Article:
“It isn’t natural.”
2005’s ‘Moog’ documentary introduces us to the sacred world of Robert Moog’s relationship to Sound, and, along the way, to crucial developments that would shape the birth of Electronic music decades later. Mr. Moog and other descendents of strange-eyed men in scruffy lab-coats were stumbling across aural epiphanies, inaugurating worlds of music previously unimaginable. Sounds stripped of the cosy media of strings and skins and wood, which for a small eternity had shaded it into its dialects.
Inventions like the Theremin, and later the Moog synthesizers, seemed to tap directly into raw, alien sound. So foreign and startling were these naked sounds, oscillations and wave-intersections, that for years critics accused him of perverting music. Through Moog’s eyes and ears the petty argument (tellingly still with us) that Electronic music is somehow less emotional, is cold and aloof, is turned upside-down: Through synthesizers and analogue techniques sound could be explored in an unprecedented way; and – for Moog at least – attain an intimacy far beyond the plucking of strings or tapping of skins.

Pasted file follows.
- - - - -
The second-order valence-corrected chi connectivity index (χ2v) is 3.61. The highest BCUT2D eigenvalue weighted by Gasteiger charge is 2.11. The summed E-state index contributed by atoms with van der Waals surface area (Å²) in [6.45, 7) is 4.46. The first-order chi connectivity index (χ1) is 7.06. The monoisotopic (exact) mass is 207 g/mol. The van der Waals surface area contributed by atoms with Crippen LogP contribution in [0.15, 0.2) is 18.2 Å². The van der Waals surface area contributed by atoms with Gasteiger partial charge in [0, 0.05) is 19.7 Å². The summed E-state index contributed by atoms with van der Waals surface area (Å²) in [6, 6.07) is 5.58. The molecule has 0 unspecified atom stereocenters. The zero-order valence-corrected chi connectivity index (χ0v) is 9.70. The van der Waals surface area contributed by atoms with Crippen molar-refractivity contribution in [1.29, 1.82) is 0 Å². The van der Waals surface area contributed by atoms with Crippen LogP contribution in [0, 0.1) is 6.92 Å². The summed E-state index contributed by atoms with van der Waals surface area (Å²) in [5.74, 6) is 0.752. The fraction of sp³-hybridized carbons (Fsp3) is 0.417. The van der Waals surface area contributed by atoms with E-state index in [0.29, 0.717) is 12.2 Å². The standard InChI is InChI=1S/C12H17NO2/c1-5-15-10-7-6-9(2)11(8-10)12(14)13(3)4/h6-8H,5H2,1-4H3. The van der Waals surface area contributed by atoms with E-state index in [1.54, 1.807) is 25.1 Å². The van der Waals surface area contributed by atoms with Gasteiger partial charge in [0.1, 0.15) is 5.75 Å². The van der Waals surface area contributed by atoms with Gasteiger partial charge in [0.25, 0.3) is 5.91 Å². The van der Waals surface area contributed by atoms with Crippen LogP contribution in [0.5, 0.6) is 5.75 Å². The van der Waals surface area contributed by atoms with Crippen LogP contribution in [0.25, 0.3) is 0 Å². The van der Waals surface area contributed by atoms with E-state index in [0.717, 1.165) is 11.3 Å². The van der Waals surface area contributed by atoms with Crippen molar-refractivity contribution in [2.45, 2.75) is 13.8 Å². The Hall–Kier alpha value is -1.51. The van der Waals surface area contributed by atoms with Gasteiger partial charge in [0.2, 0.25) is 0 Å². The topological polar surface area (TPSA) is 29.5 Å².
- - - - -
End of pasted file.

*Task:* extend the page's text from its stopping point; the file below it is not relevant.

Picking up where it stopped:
Through extensive interviews we are exposed to the near spiritual dimension of Moog’s experience of music, and the delightful, hit-and-miss glitches and triumphs of a fledgling, wild technology. Joining Mr. Moog via exclusive performances and interviews are some of the first to jump onto his psychedelic dream machine – Rick Wakeman, Keith Emerson, Funk whiz Bernie Worrel and UFO-Jazz savant Sun Ra, along with postmodern devotees Luke Vibert, DJ Spooky and Stereolab. Intergalactic stuff! Lovers of sound tuck in…